# Integrating an irrational function

• Jan 7th 2011, 10:43 PM
Glitch
Integrating an irrational function
The question

$\int{\frac{u^{14}}{u + 1}}$

My attempt
Normally I'd use polynomial division to produce a rational integrand, but as you can see, the large power of u causes the division process to become quite lengthy. Is there a more efficient way of producing an easily solvable integrand?

Thanks.
• Jan 7th 2011, 11:00 PM
Prove It
If you don't want to use long-division, you can just do a trick...

$\displaystyle \frac{u^{14}}{u + 1} = \frac{u^{14} + u^{13} - u^{13}}{u + 1}$

$\displaystyle = \frac{u^{13}(u + 1)}{u + 1} - \frac{u^{13}}{u + 1}$

$\displaystyle = u^{13} - \frac{u^{13}}{u + 1}$

$\displaystyle = u^{13} - \frac{u^{13} + u^{12} - u^{12}}{u + 1}$

$\displaystyle = u^{13} - \frac{u^{12}(u + 1)}{u + 1} + \frac{u^{12}}{u + 1}$

$\displaystyle = u^{13} - u^{12} + \frac{u^{12}}{u + 1}$ etc...
• Jan 7th 2011, 11:46 PM
FernandoRevilla
An alternative:

Using the substitution $t=u+1$ we can obtain a closed solution:

$\displaystyle\int \dfrac{u^{14}du}{u+1}=\displaystyle\int \dfrac{(t-1)^{14}dt}{t}=\displaystyle\int \dfrac{1}{t}\sum_{k=0}^{14}{(-1)^{n-k}t^k}dt}=\displaystyle\int \sum_{k=0}^{14}{(-1)^{n-k}t^{k-1}dt}=$

$\log |t|+\displaystyle\sum_{k=1}^{14}\dfrac{(-1)^{n-k}t^k}{k}+C=\log |u+1|+\displaystyle\sum_{k=1}^{14}\dfrac{(-1)^{n-k}(u+1)^k}{k}+C$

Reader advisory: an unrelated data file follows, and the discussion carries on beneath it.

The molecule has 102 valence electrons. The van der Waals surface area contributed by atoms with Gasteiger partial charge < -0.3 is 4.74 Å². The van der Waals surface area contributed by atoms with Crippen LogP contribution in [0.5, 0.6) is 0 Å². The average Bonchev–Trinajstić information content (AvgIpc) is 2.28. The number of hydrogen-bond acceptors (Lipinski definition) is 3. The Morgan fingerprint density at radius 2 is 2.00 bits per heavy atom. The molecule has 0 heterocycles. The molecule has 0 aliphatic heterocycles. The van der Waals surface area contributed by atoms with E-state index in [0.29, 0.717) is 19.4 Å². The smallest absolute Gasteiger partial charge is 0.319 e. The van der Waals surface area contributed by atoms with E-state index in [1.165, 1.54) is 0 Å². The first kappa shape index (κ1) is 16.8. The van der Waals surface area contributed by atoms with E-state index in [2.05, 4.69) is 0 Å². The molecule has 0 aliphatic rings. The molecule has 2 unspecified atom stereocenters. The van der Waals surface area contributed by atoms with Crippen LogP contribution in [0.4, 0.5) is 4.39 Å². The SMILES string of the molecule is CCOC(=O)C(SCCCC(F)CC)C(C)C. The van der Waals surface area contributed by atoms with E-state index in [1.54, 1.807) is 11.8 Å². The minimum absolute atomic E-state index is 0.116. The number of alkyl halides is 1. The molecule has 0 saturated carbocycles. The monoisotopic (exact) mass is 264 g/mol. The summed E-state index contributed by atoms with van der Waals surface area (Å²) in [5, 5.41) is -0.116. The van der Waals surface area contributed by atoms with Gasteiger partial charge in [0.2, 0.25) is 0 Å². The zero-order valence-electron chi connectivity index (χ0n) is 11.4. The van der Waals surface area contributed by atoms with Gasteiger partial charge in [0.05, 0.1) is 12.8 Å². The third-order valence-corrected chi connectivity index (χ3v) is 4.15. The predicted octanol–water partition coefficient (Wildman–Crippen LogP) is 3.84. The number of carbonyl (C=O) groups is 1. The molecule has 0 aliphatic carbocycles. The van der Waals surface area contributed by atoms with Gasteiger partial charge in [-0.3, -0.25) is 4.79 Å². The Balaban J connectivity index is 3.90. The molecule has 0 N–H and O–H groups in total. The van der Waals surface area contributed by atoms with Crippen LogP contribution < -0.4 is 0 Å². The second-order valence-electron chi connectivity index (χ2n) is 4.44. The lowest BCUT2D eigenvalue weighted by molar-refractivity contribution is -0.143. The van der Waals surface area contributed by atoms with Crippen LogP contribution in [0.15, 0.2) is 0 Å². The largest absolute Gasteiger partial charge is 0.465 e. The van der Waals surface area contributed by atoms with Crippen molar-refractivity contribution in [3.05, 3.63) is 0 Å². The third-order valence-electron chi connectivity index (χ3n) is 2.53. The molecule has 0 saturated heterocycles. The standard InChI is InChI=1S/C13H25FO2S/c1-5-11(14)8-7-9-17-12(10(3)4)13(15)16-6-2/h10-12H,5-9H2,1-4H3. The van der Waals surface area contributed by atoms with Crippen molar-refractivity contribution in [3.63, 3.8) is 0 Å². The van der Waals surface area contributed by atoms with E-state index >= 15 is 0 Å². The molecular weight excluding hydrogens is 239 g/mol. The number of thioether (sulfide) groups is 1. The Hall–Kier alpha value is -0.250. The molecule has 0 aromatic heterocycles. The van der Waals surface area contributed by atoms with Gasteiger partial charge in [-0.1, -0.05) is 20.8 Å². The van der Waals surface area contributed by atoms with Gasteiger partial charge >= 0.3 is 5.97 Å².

Fernando Revilla

Edited: I forgot the binomial coefficients.
• Jan 8th 2011, 09:28 AM
HallsofIvy
Quote:

Originally Posted by FernandoRevilla
An alternative:

Using the substitution $t=u+1$ we can obtain a closed solution:

$\displaystyle\int \dfrac{u^{14}du}{u+1}=\displaystyle\int \dfrac{(t-1)^{14}dt}{t}=\displaystyle\int \dfrac{1}{t}\sum_{k=0}^{14}{(-1)^{n-k}t^k}dt}$

This is incorrect. $(t-1)^{14}$ is not equal to $\sum (-1)^{n-k}t^k$. You forgot the binomial coefficients. $(t-1)^{14}= \sum_{k=0}^{14} (-1)^{m-k}\begin{pmatrix}14 \\ k\end{pmatrix} t^k$.

Quote:

= $\displaystyle\int \sum_{k=0}^{14}{(-1)^{n-k}t^{k-1}dt}=$

$\log |t|+\displaystyle\sum_{k=1}^{14}\dfrac{(-1)^{n-k}t^k}{k}+C=\log |u+1|+\displaystyle\sum_{k=1}^{14}\dfrac{(-1)^{n-k}(u+1)^k}{k}+C$

Fernando Revilla
• Jan 8th 2011, 09:36 AM
FernandoRevilla
Quote:

Originally Posted by HallsofIvy
This is incorrect. $(t-1)^{14}$ is not equal to $\sum (-1)^{n-k}t^k$. You forgot the binomial coefficients. $(t-1)^{14}= \sum_{k=0}^{14} (-1)^{m-k}\begin{pmatrix}14 \\ k\end{pmatrix} t^k$.

O ... ps !, of course. More than incorrect. I need a mathematical psychiatrist I see. :)

Fernando Revilla
• Jan 8th 2011, 09:43 AM
Also sprach Zarathustra
Quote:

Originally Posted by FernandoRevilla
I need a mathematical psychiatrist I see. :)

Fernando Revilla

Hahaha...
• Jan 8th 2011, 09:54 AM
Also sprach Zarathustra
Quote:

Originally Posted by Glitch
The question

$\int{\frac{u^{14}}{u + 1}}$

My attempt
Normally I'd use polynomial division to produce a rational integrand, but as you can see, the large power of u causes the division process to become quite lengthy. Is there a more efficient way of producing an easily solvable integrand?

Thanks.

... you forgot "du" at your integral...